And second, they contend that those prohibitions violate the due process clause of the 14th Amendment by infringing upon parents’ rights to make medical decisions for their children.
The Biden administration intervened in the Tennessee case to support the challengers, under a law that allows the attorney general to sue on behalf of the United States to address equal protection violations of national importance.
On the same day last June, federal district courts in Tennessee and Kentucky issued orders blocking the laws from going into effect. Both states then asked the 6th Circuit to lift those orders while they prepared to appeal. The court of appeals refused, instead expediting the cases for argument together in the fall.
After full consideration, a divided panel of the 6th Circuit ruled that the states were likely to win their appeals and, in the meantime, gave them a green light to enforce the laws.
On the equal protection issue, the court of appeals held that the restrictions on puberty blockers and hormone therapy do not discriminate on the basis of sex because they prohibit all minors from receiving gender-affirming care, regardless of sex. And even if the laws do discriminate against transgender youth, the 6th Circuit concluded, the Supreme Court has not ruled that the Constitution requires more than a rational basis for distinctions on account of gender identity, and so the states’ concerns with medical involvement in the development of children and teenagers are sufficient.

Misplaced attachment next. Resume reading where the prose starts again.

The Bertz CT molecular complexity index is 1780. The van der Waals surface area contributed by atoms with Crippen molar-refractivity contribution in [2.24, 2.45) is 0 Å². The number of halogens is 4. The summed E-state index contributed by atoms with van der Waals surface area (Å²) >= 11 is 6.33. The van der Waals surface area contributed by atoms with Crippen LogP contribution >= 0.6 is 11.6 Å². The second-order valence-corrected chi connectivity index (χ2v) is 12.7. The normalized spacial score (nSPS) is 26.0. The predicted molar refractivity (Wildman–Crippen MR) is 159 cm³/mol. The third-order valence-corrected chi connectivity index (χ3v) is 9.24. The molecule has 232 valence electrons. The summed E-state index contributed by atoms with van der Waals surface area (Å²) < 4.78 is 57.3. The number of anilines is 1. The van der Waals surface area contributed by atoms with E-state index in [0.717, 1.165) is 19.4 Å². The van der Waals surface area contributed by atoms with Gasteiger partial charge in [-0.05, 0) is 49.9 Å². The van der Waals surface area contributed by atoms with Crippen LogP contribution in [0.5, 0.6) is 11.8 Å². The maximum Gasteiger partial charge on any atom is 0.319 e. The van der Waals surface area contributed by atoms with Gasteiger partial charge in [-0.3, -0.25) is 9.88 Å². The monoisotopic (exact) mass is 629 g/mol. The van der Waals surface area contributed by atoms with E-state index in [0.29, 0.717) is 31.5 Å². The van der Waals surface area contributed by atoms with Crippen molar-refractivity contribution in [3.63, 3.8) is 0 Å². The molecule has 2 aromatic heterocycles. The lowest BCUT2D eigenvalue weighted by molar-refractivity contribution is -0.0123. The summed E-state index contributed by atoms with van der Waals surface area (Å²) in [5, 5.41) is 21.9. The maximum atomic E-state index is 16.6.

The appeals court similarly rejected the due process challenge. In light of the Supreme Court’s decision in Dobbs v. Jackson Women’s Health Organization, overturning the constitutional right to abortion, the 6th Circuit explained that states have a deeply rooted history and tradition of regulating medical treatments consistent with the due process clause. By contrast, the court of appeals reasoned, puberty blockers and hormone therapy are novel medical developments whose treatment is best left to the judgment of legislatures.